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Course Portfolio- UWRT 1101

Students will believe that they possess intellectual authority in proportion as they see their teachers readiness
to take them seriously, to look for serious, enlightening discourse from them, and to join with them in probing
issues through talk and writing.

-C.H. Knoblauch and Lil Brannon, Rhetorical Traditions and the Teaching of Writing


You will create your portfolio in Weebly (public) or Google Sites (private). The purpose of your portfolio is
to demonstrate the work you have done this semester in the course in a variety of genres, writing styles,
and for different purposes, and most importantly to consider how that work reflects your identity as a
scholar and writer. Your portfolio will be composed of elements:

I. Artifacts (pieces of writing/composition from throughout the semester)
a. Informal (journal, day-to-day), Process Work (drafting, notes, interviews), Revision Work
(feedback youve received and given), Polished Drafts, Letters to the Instructor

II. Reflections of artifacts

III. A final reflective letter (you will receive this assignment later in the session)

You will select the artifacts for your portfolio. Digital work can be embedded or copy-and-pasted into your
e-portfolio. Pictures, physical papers, items from your journal, or workshop feedback will need to be
scanned or photographed.

Sections of your portfolio

A. Home page. A page that welcomes the reader and communicates what you want them to see and notice
in your portfolio. This page will also house your intro letter, mid-term letter, and final reflective letter.

B. Blog. This will be the space that we come to over and over again to do informal, off-the-cuff writing
about class subjects.

C. In the moment. This section will be a space dedicated to what feels important in the moment of the
semester. We will stop a couple times a week to add artifacts and reflect.

D. Literacy. Choose artifacts that highlight aspects of your inquiry into literacy. Consider artifacts that
demonstrate your thinking, your writing, and your process (at least 5 artifacts)

E. Discourse Communities. Choose artifacts that demonstrate your research into discourse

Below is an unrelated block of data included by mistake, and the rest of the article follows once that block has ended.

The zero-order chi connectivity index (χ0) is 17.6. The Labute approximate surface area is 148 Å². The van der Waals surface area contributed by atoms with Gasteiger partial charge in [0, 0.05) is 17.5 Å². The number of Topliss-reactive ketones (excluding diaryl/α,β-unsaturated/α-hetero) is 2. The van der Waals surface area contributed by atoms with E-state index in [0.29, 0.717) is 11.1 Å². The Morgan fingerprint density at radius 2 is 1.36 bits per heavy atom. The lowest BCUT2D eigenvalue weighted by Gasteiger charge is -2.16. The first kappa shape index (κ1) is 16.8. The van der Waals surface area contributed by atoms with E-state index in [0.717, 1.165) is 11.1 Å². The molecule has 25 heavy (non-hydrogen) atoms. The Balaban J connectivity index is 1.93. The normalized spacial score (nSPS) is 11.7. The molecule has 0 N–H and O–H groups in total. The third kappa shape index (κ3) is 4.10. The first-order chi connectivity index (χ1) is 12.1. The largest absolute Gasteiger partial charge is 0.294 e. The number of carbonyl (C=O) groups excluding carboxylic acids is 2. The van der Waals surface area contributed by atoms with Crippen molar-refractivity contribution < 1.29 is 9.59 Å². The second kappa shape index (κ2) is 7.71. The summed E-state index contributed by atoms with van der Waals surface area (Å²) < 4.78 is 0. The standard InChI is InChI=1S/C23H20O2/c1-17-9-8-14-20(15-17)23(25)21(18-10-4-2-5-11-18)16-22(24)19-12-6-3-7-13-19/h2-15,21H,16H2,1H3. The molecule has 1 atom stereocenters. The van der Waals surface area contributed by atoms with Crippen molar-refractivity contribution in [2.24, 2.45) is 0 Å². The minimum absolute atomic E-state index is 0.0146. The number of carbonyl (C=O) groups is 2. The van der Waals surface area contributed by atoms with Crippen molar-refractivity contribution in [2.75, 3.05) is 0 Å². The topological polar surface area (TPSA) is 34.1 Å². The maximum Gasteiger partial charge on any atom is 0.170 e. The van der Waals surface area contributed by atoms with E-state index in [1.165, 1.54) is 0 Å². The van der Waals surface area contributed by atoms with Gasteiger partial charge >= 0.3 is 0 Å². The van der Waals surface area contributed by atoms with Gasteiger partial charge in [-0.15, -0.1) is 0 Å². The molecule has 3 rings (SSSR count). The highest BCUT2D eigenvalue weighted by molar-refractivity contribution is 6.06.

communities. Consider artifacts that demonstrate your thinking, your writing, and your process (at least 5
artifacts)

F. Emphasis of your choice. Choose a theme or subject to look at for your session. Choose 2-3 artifacts to
discuss how it played a role in your semester. You can consider the following subjects or talk with me about
one of your own creation: writing to an audience, feedback/peer response, style, interacting with the
readings, grammar, polishing drafts, or taking risks.

Portfolio Notes:
Make sure to review each category, as some have specific amounts of artifacts that must be in there. This
may seem overwhelming now, BUT you have all of your blogs, workshops, journals, drafts, outlines,
polished drafts, research notes, blog comments, memos, etc. to pull from.

Something to consider: this portfolio is asking you to discuss how you have worked this semester as a
reader, writer, thinker, and researcher. This includes the messy parts and the polished parts. Push
yourself to pick items that show your true work, not just polished works.


Portfolios that get the highest evaluations show sustained effort in making connections and reflecting
on how artifacts are positioned in the categories above. The reflective letter will show that the writer has
deeply considered their work over the semester. There will also be a high level of polish in the major
assignments.


Portfolios that get lower grades show less rigor in certain aspects, and/or have cursory or unconvincing
reflective letters.



Due Dates:

The completed portfolio is due on 8/5

Grades:

The portfolio is worth 60% of your grade